Varenicline use with minimal professional support in the general population of smokers appears more effective than NRT Rx in achieving abstinence.
- Smoking cessation
- Nicotine replacement therapy
- Behavioural support
- Prospective cohort study
Results from a network meta-analysis of randomised controlled trials indicate that varenicline, a partial α4β2 receptor agonist, might be more effective than single form nicotine replacement therapy (NRT) in achieving short-term abstinence from smoking . It is important to supplement the evidence from such experimental studies with evidence from observational studies in the ‘real world’ in order to establish generalisability.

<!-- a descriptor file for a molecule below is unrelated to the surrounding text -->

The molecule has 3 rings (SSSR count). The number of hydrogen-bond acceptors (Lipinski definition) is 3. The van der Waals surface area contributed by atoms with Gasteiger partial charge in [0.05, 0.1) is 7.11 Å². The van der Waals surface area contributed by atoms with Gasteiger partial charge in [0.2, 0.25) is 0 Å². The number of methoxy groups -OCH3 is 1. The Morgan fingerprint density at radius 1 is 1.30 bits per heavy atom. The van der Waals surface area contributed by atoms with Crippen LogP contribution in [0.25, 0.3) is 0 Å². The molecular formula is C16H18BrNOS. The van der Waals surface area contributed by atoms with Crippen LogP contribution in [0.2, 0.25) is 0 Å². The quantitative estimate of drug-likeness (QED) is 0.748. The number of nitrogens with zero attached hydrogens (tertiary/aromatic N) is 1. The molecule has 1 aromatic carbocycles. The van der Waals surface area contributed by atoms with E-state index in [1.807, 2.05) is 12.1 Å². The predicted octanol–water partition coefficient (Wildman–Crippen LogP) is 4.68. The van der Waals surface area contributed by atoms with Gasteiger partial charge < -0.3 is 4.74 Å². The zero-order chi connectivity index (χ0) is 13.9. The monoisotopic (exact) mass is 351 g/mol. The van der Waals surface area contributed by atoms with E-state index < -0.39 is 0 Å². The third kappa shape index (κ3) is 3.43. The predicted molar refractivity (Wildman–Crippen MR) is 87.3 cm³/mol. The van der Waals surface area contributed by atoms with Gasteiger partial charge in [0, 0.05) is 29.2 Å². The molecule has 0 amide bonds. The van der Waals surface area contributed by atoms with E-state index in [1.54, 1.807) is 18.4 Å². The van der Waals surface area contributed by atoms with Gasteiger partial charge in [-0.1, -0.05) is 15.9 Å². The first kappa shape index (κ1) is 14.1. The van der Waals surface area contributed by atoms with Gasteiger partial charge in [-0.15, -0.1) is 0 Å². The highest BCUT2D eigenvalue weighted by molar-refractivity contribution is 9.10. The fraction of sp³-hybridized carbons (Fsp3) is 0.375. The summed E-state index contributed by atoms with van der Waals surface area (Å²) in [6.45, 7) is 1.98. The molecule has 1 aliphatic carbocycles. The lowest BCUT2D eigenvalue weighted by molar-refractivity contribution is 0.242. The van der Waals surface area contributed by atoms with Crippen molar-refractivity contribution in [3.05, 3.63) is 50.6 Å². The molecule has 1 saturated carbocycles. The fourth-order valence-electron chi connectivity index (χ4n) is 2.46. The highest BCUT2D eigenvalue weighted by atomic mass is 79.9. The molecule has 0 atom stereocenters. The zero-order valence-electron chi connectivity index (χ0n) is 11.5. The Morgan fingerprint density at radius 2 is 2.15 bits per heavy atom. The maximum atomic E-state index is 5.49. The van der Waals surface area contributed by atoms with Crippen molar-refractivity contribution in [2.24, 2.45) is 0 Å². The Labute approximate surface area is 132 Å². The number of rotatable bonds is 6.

Several cohort studies have been conducted which compared varenicline with NRT, and the majority reported a higher effectiveness of varenicline [2–9]. However, these exclusively included clinical samples, e.g. smokers attending stop-smoking services where they receive specialist behavioural support. Most use of varenicline involves a prescription from a clinician with minimal behavioural support and it is important to assess how far the superiority of varenicline extends to this context.